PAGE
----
A lot of parents come in and are fed up. I think we all get that. Teens are exhausting. I work with them, and I was one. Sometimes I wonder why my parents still talk to me. I’ve also had a couple…let’s say, free-spirited youngsters, in my family. So it’s not that I don’t understand how someone could feel like they’re at the end of their rope.

That’s not to say I agree with the desperate “take my kids, please!”

Parents regularly come to us, wanting their teenagers removed from the home. Not forever, mind you. They want them to come home fixed.

I blame Sally Jesse Raphael. Remember that show? Overwhelmed mothers would bring their out of control, swearing, skanky teens on the show. The audience would boo them, get sassy with the teens in question (“Yo momma brought you into this world, she can take you out!” Really? Murder?) and then a “drill sergeant” (sorry, putting on fatigues doesn’t make you a drill sergeant) would yell and make them run through tires. They would cry and hug their moms, happy to be home after a harrowing afternoon. Problem solved.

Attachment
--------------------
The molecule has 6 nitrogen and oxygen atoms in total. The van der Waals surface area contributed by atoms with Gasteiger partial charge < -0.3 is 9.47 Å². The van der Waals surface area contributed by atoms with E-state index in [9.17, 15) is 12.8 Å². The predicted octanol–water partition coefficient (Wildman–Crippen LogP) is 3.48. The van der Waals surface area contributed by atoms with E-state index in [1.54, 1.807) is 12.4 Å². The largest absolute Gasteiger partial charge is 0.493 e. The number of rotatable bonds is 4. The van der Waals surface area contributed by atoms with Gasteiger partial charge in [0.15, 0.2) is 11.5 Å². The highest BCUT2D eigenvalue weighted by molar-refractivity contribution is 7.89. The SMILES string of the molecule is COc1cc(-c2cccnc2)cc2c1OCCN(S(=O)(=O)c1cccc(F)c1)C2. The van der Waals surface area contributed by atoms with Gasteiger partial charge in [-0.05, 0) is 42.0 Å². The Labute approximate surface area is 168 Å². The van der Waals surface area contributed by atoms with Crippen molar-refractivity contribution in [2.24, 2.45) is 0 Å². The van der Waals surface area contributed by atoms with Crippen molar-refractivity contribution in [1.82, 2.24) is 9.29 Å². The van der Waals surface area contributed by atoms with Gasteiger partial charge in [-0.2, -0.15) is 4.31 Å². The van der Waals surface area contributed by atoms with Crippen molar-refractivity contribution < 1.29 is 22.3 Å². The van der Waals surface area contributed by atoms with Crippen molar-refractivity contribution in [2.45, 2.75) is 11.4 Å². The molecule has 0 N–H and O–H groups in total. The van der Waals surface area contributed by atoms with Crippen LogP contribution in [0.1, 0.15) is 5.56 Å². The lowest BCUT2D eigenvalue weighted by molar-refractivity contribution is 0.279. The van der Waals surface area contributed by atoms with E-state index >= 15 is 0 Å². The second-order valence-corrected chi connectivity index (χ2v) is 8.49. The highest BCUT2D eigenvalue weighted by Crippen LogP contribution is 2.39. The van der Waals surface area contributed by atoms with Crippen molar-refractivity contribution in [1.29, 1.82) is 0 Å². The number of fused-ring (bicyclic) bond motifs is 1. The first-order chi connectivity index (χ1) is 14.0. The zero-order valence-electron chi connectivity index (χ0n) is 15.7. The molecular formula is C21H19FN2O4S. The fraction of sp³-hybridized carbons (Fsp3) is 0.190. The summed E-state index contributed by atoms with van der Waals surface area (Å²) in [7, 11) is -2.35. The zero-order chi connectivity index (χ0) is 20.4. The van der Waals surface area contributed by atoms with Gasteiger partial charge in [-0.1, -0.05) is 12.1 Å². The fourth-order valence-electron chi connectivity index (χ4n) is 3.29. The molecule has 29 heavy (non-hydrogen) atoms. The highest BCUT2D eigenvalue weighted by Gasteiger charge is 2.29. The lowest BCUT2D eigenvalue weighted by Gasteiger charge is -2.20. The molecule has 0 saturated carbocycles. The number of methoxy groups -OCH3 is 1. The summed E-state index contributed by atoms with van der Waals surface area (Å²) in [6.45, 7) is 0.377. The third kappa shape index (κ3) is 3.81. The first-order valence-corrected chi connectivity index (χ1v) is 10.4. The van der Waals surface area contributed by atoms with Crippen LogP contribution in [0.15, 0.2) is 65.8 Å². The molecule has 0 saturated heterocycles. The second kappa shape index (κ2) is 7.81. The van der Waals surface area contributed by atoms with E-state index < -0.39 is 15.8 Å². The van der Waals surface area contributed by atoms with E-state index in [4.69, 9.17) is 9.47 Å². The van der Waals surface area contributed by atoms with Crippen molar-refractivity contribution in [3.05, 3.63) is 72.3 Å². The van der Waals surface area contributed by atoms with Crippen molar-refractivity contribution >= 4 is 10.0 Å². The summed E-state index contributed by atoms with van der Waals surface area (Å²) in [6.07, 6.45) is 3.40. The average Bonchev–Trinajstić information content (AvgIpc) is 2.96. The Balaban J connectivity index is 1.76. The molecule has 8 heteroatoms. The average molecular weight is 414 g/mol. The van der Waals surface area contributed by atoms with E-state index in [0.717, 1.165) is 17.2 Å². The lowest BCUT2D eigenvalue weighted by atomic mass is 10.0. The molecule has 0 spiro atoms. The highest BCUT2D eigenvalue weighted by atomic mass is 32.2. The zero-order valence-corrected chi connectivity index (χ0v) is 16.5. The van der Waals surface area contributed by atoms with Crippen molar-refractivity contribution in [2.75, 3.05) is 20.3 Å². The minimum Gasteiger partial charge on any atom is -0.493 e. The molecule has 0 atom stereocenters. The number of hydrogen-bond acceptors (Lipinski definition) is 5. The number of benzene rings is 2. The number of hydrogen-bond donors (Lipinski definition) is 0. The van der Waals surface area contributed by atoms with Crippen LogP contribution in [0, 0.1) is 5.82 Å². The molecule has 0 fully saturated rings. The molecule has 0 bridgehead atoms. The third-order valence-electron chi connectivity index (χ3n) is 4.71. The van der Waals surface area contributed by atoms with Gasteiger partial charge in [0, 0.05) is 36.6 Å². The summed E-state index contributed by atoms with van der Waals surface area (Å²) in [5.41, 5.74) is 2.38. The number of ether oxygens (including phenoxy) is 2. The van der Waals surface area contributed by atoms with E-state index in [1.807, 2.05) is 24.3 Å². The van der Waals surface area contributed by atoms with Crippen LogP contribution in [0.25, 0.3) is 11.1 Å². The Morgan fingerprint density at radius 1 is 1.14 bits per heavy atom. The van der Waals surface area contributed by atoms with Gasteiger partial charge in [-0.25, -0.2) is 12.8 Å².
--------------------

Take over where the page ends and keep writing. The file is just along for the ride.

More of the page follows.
I sincerely doubt that this works. But hey, television is a powerful medium. People very often believe what they see, especially when they’re feeling desperate.

People who really want help don’t seek it on TV. If you genuinely want to meet someone to spend your life with, or find out who the father of your child is, you don’t do it on The Bachelor or Maury. Unless you are seeking attention, or a complete idiot.

Mom: “She’s out of control. Can’t you send her to one of those boot camps?”
SJ: “What boot camp? You want her to enlist?”
Mom: “No, those programs for bad kids, like on the talk shows.”
SJ: “I think those are rather expensive.”
Mom: “Well, the city can pay for it!”
SJ: “The city doesn’t do that.”
Mom: “Why not?”
SJ: “I don’t know. We can write a letter. This isn’t helping right now.”